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J. Collord, Printer.

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For thc Methodist Magazine and Quarterly Review. ART. I.--GOVERNMENT OF THE CHURCH OF CHRIST IN


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Whether there are three distinct orders of clergy, viz., bishops, presbyters or elders, and deacons, in the Church of Christ, or not, has been a subject of much controversy, ever since the reformation from Popery. The members of the Church of Rome have contended that these three orders have existed ever since the days of the apostles. To the bishops they ascribe the prerogatives of conferring ordination, and of jurisdiction, not only over the laity, but the other grades of the clergy. With this they connect their doctrine of succession from the apostles, by which they maintain that they can trace, in an unbroken line, all their bishops to the apostles in general, and to St. Peter in particular; that they only are the properly authorized ministers of Christ, and their Church the only true Church; that without this succession of bishops, which they say belongs not to Protestantism, there is no properly constituted nor authorized ministry, no valid ordinances; in short, no Church, no salvation.

The Church of England, in Britain, and the Protestant Episcopal Church, in America, claim apostolic uninterrupted succession through Rome, so as to exclude altogether the different Presby. terian Churches, both of Europe and this country, from being true Churches of Christ, or having either true ministers or valid ordi

And so far do some of them go as to declare that all Presbyterians, all Non-episcopal Churches, and Churches Nonepiscopal in their sense of episcopacy, have no hope of salvation, except in the uncovenanted mercies of God. The Methodist Episcopal Church, of course, must share the same fate, as her ordination is founded on the principle that the body of elders have the authority of ordaining vested in them, and consequently their ordination may properly enough be denominated presbyterial.

With our Presbyterian brethren we have little or no controversy on this point, as we and they mutually acknowledge the validity of each other's ministry, and the efficacy of each other's ordinances.

VOL. VIII.--January, 1837. 1


With Roman Catholics, the Church of England, or the Protestant Episcopal Church, we have no controversy as Episcopalians, properly so called, for we ourselves are Episcopalians, and of a sounder and more scriptural character; as we shall in the sequel endeavor to prove from Scripture and antiquity. We only contend against their high church and popish principles. We oppose only their exclusive claims, by which they unchurch every religious society on earth, except such as are episcopal in their sense of episcopacy.

We ought, however, in passing, to remark that all of them, (except the Roman Catholics,) are not equally rigid on this point. Some, both of the English and Protestant Episcopal Churches, will grant that other Churches than Episcopal are true Churches of Christ. Others of them maintain that their kind of episcopacy alone is of Divine right, and is the apostolic plan; but they are far from excluding other Churches that differ from them in church government from the character of true Churches. The third class do exclude from the character of true, all Churches not episcopal in their sense of the term. But though these various classes are to be found in the Churches alluded to, yet their doctrines and practice, as Churches, is to exclude from the list of true Churches the Methodist, Presbyterian, Baptist, and Congregational Churches. Their reordaining ministers of these Churches who join their communion, and their refusing to commune or hold ecclesiastical intercourse with them, prove that they exclude these from the number of true Churches. From the Romish, English, and Protestant Episcopal Church, as claiming and practising the doctrine of exclusion, we must differ. Were they content simply to prefer their own ecclesiastical polity and usages—when these views left other Churches in possession of their just claims to our common Christianity-we would pass them by in silence. But when they attempt to unchurch other Churches of Christ, and throw them, as they do heathens, on the uncovenanted mercies of God, it is full time we would speak out and show that if the true scriptural apostolical succession be not found in the Methodist Episcopal Church, it is hopeless to look for it in the pale of those Churches who lay exclusive claims to its possession.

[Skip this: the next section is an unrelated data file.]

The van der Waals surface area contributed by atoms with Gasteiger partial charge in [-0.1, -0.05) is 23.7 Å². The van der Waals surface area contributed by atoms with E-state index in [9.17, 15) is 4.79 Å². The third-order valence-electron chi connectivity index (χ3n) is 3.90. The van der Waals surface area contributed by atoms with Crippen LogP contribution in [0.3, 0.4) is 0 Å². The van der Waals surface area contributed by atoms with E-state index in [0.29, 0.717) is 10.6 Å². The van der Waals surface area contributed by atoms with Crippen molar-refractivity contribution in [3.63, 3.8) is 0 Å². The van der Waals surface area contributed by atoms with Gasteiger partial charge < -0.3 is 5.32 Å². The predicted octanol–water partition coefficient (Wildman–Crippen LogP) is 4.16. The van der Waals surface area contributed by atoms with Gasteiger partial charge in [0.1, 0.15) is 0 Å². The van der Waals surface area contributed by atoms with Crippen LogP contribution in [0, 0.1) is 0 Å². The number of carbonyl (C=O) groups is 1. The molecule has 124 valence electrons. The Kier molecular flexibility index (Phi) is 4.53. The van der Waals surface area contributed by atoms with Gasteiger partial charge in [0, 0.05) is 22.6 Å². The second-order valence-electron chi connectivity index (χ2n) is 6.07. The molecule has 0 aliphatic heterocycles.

We maintain that these claims are too lofty, and that the principles on which they are founded, if carried out to their legitimate results, and not counteracted by sounder doctrines, are hostile to Christianity itself. The writer of this article would pass over these high pretences in silence, did he not think the simple are led astray by ideas which differ little from the old Jewish one of succession from Abraham. An examination into the government of the Church of Christ will therefore be important, that we may know whether the things in which we have been instructed are true or false.

That this subject may be clearly brought before us, we will consider the government of the Church: 1. As exhibited in the New Testament, and as it existed during the lives of the apostles. 2. In the age immediately succeeding the apostles, and as it is exhibited in the writings of the apostolic fathers. 3. As it existed in the second and third centuries, and as far as the time of Constantine the Great. 4. And finally, as it existed after the time of Constan

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